I thought it was important to make a quick post about MTU settings as it pertains to HCX. MTU has been a dragon that I have been fighting my entire career. Previously, it had been in Storage Area Networks. But even more recently it is been spitting fire in my current role. While I’m not a network subject matter expert by trade, I’m still going to attempt an explanation of what it is and why it matters. I feel it’s necessary to preface this blog that there may be inaccuracies in the network explanation of MTU, but the solution of changing MTU sizes has solved issues for HCX migrations in many scenarios. Feel free to reach out and correct me on items I may be misrepresenting. Also, keep in mind that this is a topic geared towards Azure VMware Solution and will refer to Azure connectivity. If your cloud solution is in another hyper-scaler solution, some of these topics may or may not apply.
What is MTU?
I’m just going to repeat a Wikipedia explanation of MTU. Simply put by Wikipedia, MTU is “the size of the largest protocol data unit (PDU) that can be communicated in a single network layer transaction.” (https://en.wikipedia.org/wiki/Maximum_transmission_unit) I will note that IPv4 allows for fragmentation of the packets. But this is where I’m going to theorize where problems occur. A little fragmentation is ok, but there are services and applications that are highly chatty and network intensive which create random issues. In my storage days, I ran into a number of situations where MTU mismatches caused very poor performance on a SAN. Often times customers would think the SAN was the problem and not the network it relied on. After investigation, we would find the interfaces on both the hosts and the storage array were at 9000, but the switch interfaces were set at the default size of 1500. Storage traffic is a perfect example of where you will certainly see issues on MTU mismatches. This is some of the most network-intensive traffic you will see. Now, some more for Wikipedia:
“When the number of packets that must be fragmented or the number of fragments is great, fragmentation can cause unreasonable or unnecessary overhead. For example, various tunneling situations may exceed the MTU by very little as they add just a header’s worth of data. The addition is small, but each packet now has to be sent in two fragments, the second of which carries very little payload. The same amount of payload is being moved, but every intermediate router has to forward twice as many packets.”https://en.wikipedia.org/wiki/Maximum_transmission_unit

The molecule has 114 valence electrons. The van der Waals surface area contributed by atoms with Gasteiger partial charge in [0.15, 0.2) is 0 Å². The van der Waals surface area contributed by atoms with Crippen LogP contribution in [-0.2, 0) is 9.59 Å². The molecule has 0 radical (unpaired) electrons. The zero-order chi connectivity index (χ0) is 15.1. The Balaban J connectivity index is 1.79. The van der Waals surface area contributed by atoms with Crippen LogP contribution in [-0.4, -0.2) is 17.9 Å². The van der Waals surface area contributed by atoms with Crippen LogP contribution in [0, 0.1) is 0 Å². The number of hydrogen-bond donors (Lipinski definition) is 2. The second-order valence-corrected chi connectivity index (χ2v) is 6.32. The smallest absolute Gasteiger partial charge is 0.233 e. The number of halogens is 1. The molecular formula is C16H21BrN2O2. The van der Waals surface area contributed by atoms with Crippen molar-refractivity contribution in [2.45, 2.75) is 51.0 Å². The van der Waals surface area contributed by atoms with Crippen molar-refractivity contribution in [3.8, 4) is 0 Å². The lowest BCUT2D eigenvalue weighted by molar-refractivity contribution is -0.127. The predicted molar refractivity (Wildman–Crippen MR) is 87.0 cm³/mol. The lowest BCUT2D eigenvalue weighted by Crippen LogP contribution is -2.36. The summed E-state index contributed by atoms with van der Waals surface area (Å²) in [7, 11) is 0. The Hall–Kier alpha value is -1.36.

What are Some Common Symptoms?
I’ve seen a wide variety of symptoms that adjusting the MTU size on the network profile seemed to resolve. Here are some of them:
- RDP session issues
- For example, perhaps you initiate a RDP session which gives you a login screen but after that only gives you a blank or black screen
- Perhaps you do get to log in, but the login takes 10 minutes
- AD issues
- Group policy doesn’t seem to populate and just spins
- Poor migrations speeds or failed migrations in HCX
- Perhaps you have a 10GbE ExR and iperf tests show poor bandwidth
- You experience migrations of large VM’s consistently fail
While these are some symptoms I have seen adjusting MTU sizes fix, MTU settings may not be your specific issue for your situation. So make sure you look at all factors.
How Can I Determine MTU Size?
There are a number of tools to determine this. First, I would say that if you do connect to AVS via VPN over the internet, you should start with 1350. I’ve seen networking vendor docs instruct VPNs to be set up with this size as a best practice. It’s possible that your network team just followed step-by-step and that is what you are set at. It wouldn’t hurt to ask the networking admin what the VPN configuration is, usually an output of it will show the MTU size.
Now for the tools, we can use. HCX does have a pmtu tool that will check the path in both directions and give an output. This is only relevant if you have an active service mesh. You have to navigate to the specific node in the service mesh to run this command. Here is an example of a run in the lab.
Now that we have some information, let us identify what our “uplink” network profile is for the service mesh. We can find this on the interconnect->service mesh and find the uplink network profile as seen below.
Now that we have identified a network profile used. Let’s see what its MTU setting is under the “Network Profiles” screen.
For those of you that do not have a service mesh, and are trying to be proactive (good for you!) You can also test MTU settings with a VM in both environments. Let’s look at Windows first and ping a virtual machines with the -f and -l flags to see where fragmentation is happening.
Notice that the packet size when doing ping in Windows does not include the entire encapsulation overhead. This is where PMTUD can be more helpful. This may exist for Windows, but I have not investigated that as of today. For other device commands to add a “do not fragment” switch, please refer to https://www.networkworld.com/article/2224654/mtu-size-issues.html
What to do About it?
If we identify that the source and destination is smaller than what your network profile is configured to, its time to update our network profile and adjust our MTU setting. To do that, we edit our network profile and update our MTU setting as seen below.
Once you have saved this setting. You will have to resync the service mesh. Head over to the service mesh and click “resync.” A progress bar will pop up and after it is completed will acknowledge the MTU change. Click “Finish” and it will update your current appliances to the new MTU settings.
In short, MTU misconfiguration can lead to spotty and transient issues. This is by far the most frustrating. If something is consistently not working, it tends to be easier to troubleshoot. Hopefully, this post will help someone on their HCX journey in the future!